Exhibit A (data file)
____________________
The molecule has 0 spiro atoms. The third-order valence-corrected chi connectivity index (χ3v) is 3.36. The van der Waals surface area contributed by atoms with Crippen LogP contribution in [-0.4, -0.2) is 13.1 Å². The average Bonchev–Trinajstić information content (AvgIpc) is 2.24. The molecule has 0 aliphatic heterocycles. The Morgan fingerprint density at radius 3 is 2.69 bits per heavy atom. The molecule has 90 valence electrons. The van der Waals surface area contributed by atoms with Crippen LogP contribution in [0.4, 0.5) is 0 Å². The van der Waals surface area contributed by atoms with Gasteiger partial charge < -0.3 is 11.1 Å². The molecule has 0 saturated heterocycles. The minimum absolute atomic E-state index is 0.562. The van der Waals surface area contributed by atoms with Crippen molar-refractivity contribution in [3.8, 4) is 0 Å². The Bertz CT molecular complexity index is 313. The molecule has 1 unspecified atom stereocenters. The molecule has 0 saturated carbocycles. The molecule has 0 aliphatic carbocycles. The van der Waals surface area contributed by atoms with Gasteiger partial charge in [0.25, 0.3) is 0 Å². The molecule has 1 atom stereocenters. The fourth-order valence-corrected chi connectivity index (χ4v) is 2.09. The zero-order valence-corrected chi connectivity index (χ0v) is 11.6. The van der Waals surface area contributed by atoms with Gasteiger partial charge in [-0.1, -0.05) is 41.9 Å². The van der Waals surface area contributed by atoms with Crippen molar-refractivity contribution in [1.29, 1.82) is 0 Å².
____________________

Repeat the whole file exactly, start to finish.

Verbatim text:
The molecule has 0 spiro atoms. The third-order valence-corrected chi connectivity index (χ3v) is 3.36. The van der Waals surface area contributed by atoms with Crippen LogP contribution in [-0.4, -0.2) is 13.1 Å². The average Bonchev–Trinajstić information content (AvgIpc) is 2.24. The molecule has 0 aliphatic heterocycles. The Morgan fingerprint density at radius 3 is 2.69 bits per heavy atom. The molecule has 90 valence electrons. The van der Waals surface area contributed by atoms with Crippen LogP contribution in [0.4, 0.5) is 0 Å². The van der Waals surface area contributed by atoms with Gasteiger partial charge < -0.3 is 11.1 Å². The molecule has 0 saturated heterocycles. The minimum absolute atomic E-state index is 0.562. The van der Waals surface area contributed by atoms with Crippen molar-refractivity contribution in [3.8, 4) is 0 Å². The Bertz CT molecular complexity index is 313. The molecule has 1 unspecified atom stereocenters. The molecule has 0 saturated carbocycles. The molecule has 0 aliphatic carbocycles. The van der Waals surface area contributed by atoms with Gasteiger partial charge in [0.25, 0.3) is 0 Å². The molecule has 1 atom stereocenters. The fourth-order valence-corrected chi connectivity index (χ4v) is 2.09. The zero-order valence-corrected chi connectivity index (χ0v) is 11.6. The van der Waals surface area contributed by atoms with Gasteiger partial charge in [-0.1, -0.05) is 41.9 Å². The van der Waals surface area contributed by atoms with Crippen molar-refractivity contribution in [1.29, 1.82) is 0 Å².